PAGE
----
Dryland Wheat (Pendelton, OR) 2017-07-11T21:10:28+00:00

Improving Soil Health in Dryland Wheat Production

by Sarah Light


Oregon State University researcher Dr. Stephen Machado wanted to address some of the soil health challenges of the dryland wheat cropping system—soil acidification and low levels of soil organic matter. He decided to look at biochar as a potential solution. After conducting field trials at the experiment station near Pendleton and at farmer’s field near Athena, Oregon, Dr. Machado found that biochar application at a rate of 10 tons per acre raised soil pH and increased crop yield by almost 30%.

Regional Crop Production Challenges

Farmers in Eastern Oregon have been growing wheat without irrigation since the 1880s. Low annual rainfall means that in order to conserve soil moisture, many farmers only grow a crop every other year. This production system is known as a wheat-fallow system. Here’s how it works: the first year, farmers plant and harvest a wheat crop. The second year, farmers keep the field fallow to allow moisture to accumulate in the soil.  The third year, when the field is planted with wheat again, there is 30% more moisture available to the crop than there would be from annual precipitation alone (Schillinger and Young, 2004). This means that farmers can reliably grow high yielding wheat without irrigation in a relatively low rainfall area.

Unfortunately, sometimes solving one problem leads to another, and growing a crop every other year also means that there is only half as much crop residue going back into the soil. Additionally, the residue that is left in the field decomposes very rapidly because of soil management practices like tilling, which is practiced in part to reduce evaporation and conserve water. Although many farmers have reduced or stopped tilling their fields, wheat-fallow rotation systems still do not produce enough residue to maintain levels soil organic matter and soil carbon (Ghimire et al., 2017). Regional farmers are in a bind because if they start to grow a crop annually to replenish soil organic matter, they will not have enough soil water to maintain crop yields. Additionally, repeated ammonia based fertilizer applications have lowered soil pH in the region, and yields are being negatively affected as a result (Ghimire et al., 2017).

Fallow (left) and winter wheat (right) are a common rotation practice in the inland PNW. (Photo: Stephen Machado)


Stephen Machado, an agronomist at Oregon State University’s Columbia Basin Agricultural Research Center in Pendleton, has been conducting longterm biochar trials. (Photo: Lynn Ketchum, OSU Extension)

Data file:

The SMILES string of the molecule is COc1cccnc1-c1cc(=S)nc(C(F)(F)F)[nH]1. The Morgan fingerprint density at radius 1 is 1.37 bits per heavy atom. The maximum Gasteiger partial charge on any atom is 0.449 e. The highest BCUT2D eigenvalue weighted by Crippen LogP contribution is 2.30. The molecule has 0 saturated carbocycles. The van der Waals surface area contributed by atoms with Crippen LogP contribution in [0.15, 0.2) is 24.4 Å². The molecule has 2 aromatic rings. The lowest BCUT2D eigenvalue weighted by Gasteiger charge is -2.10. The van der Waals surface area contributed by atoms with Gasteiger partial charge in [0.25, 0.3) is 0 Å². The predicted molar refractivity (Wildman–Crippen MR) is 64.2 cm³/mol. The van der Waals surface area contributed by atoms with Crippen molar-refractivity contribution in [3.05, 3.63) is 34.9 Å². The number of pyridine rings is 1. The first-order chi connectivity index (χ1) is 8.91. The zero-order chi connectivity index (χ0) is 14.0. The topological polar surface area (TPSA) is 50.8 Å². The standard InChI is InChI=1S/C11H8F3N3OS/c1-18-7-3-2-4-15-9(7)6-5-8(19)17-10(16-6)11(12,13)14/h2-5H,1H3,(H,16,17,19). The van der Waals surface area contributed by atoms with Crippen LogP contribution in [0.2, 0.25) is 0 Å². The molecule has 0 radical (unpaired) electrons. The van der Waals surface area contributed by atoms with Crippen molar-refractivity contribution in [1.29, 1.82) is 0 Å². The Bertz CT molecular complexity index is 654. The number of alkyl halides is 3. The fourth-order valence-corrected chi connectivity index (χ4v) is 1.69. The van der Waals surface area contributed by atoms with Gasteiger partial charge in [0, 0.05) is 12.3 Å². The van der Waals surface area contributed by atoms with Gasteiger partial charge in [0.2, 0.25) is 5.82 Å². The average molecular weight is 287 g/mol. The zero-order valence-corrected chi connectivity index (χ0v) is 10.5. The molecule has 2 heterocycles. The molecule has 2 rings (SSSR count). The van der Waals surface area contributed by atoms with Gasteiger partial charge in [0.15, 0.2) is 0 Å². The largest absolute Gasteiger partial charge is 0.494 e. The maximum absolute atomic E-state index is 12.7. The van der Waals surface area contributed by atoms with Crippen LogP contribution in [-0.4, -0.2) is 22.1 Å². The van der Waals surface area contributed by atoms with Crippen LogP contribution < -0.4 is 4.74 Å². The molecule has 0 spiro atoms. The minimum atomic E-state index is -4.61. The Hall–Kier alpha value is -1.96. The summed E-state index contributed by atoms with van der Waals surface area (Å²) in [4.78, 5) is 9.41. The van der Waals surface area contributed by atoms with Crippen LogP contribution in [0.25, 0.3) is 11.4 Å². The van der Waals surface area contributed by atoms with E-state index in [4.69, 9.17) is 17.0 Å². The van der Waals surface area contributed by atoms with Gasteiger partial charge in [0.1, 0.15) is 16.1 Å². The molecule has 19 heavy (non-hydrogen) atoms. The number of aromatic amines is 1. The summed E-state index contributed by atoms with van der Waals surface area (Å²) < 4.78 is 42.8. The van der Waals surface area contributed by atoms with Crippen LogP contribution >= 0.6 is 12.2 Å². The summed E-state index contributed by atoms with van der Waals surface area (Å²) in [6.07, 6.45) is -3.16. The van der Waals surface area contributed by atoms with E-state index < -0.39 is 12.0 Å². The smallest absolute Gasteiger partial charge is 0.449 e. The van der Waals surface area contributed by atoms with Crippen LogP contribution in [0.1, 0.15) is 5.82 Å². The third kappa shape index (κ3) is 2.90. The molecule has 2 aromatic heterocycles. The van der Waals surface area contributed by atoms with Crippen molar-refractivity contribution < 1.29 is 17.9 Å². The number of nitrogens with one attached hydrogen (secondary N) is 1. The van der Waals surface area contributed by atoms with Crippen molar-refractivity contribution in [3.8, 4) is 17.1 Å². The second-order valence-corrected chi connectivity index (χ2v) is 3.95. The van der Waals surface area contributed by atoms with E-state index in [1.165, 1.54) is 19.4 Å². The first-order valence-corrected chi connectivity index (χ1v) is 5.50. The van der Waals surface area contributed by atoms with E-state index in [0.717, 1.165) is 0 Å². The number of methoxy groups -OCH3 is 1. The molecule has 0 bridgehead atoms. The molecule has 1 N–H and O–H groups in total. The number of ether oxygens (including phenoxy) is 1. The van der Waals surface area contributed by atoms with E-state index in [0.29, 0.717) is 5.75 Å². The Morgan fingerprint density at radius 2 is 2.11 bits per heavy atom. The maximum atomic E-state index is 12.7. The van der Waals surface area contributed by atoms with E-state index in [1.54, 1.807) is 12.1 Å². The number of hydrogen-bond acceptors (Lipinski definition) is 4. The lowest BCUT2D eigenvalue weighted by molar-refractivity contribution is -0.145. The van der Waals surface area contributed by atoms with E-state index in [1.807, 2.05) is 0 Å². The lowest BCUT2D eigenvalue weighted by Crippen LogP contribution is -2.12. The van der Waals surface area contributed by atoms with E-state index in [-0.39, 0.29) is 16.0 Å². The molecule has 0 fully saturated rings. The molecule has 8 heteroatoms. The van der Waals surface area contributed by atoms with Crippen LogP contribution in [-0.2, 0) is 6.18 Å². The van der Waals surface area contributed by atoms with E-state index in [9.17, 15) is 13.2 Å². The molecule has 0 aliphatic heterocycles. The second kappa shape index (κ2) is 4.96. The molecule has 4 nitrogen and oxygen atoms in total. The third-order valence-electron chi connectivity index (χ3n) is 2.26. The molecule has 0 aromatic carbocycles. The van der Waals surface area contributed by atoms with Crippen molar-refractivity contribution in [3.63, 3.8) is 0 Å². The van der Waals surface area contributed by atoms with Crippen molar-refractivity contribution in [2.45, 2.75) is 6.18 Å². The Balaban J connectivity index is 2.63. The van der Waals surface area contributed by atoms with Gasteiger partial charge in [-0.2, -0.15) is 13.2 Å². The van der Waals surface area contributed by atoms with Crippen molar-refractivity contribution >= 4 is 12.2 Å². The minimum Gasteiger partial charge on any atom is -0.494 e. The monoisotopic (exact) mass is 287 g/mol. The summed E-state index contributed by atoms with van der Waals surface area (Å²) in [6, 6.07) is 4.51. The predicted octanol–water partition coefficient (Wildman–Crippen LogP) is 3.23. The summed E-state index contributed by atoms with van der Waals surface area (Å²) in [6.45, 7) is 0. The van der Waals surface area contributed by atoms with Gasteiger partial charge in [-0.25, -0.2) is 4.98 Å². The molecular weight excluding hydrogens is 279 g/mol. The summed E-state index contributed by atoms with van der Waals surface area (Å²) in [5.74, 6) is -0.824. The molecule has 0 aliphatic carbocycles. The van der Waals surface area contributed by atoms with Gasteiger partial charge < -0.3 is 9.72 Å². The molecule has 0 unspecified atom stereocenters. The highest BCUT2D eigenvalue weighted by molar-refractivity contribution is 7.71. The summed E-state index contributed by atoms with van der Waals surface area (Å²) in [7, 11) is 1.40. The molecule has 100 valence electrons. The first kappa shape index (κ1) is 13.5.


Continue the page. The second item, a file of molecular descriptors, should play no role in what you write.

Selecting the right biochar

Dr. Machado wanted to use biochar as a soil amendment in the region because it has similar properties to soil organic matter and would replenish soil carbon levels. According to NRCS, a 1% increase in soil organic matter will increase soil water retention so much that it is equivalent to applying 25,000 gallons of water per acre. Biochar is also high in cation exchange capacity, which helps to retain nutrients in the root zone.

Dr. Machado chose to use a conifer wood biochar produced by John Mediema of BioLogical Carbon in Philomath, Oregon. In addition to the soil nutrient and soil water properties of biochars, Dr. Machado chose this product because it is a high pH biochar (pH 10), which he hoped it would help to raise soil pH without the need for lime application.

John Mediema of Biological Carbon, LLC produces biochar at a lumber mill in Philomath, OR. (Photos: Markus Kauffman)


A field evaluation of biochar on wheat and pea growth

Dr. Machado set up field trials at the Oregon State University’s Columbia Basin Research Center near Pendleton and Athena, OR. He decided to set up long-term plots to evaluate if the effect of biochar application could be sustained over several years, or if biochar needed to be applied annually in order to see an impact. Plots were amended with 0, 5, 10, 20, and 40 tons of biochar per acre and then planted using standard management practices. The experiments are now in year four.

He decided to evaluate wheat and pea, two widely produced regional crops, and he found that there was a clear increase in crop yield for both crops due to biochar application. Additionally, he observed that pea plants looked bigger, more colorful, and generally healthier in the high biochar plots. There were no visual differences with wheat plants, but there were differences in yield. The effect of biochar tapered off above 10 tons per acre, after which no additional yield benefits were observed. This means that the maximum recommendation for regional growers is 10 tons of biochar per acre.